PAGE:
What if the government of the land where these two examples lived made a law saying that computers for high-importance tasks needed a special license, which required extensive fees and long delays and a very restricted quota. Every such computer would have to be registered, and grave penalties imposed for violating the regulations. Only a few would be available each year. Suddenly, the high-importance computer is worth thousands of times what the low-importance computer is. By throttling the supply, the demand price goes up. A giant bank with a high-importance computing job can easily afford to pay these fees, and high-importance computer brokers would be there to collect them. There would be extensive opportunities for corruption and crime. Thus, it now becomes clear how to make a computer worth thousands of times what an identical one would be worth. The same mechanism would work with the software.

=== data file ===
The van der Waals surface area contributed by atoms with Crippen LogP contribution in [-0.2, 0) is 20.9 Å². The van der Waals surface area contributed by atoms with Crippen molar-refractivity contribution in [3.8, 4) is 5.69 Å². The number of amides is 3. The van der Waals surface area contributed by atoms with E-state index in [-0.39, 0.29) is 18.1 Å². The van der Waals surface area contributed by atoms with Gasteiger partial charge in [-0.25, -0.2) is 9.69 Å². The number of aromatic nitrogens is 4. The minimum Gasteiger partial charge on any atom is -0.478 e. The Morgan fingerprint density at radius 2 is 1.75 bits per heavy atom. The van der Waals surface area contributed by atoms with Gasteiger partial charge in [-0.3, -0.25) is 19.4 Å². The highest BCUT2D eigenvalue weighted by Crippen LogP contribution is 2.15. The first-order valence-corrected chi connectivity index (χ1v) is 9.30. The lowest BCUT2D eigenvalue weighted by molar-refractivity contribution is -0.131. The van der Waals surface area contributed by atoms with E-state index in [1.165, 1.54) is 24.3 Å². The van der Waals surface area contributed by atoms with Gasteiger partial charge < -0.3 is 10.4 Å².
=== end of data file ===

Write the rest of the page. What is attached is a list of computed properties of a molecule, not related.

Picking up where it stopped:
Let’s compare this electronics example with a biological one. People can process data. They have brains which are composed of layers of neurons, but the number of neurons doesn’t vary by very much, and the speed of operation doesn’t vary by much, and the organization of the brain is pretty much the same. One measure of intelligence is IQ, and it is a bell-curve distribution. There are lots of people around with IQ’s of 130 or most any other number short of the extrema. In many jobs, intellectual ones, people function like computers, in that data comes in and decisions come out. Why are they paid so differently?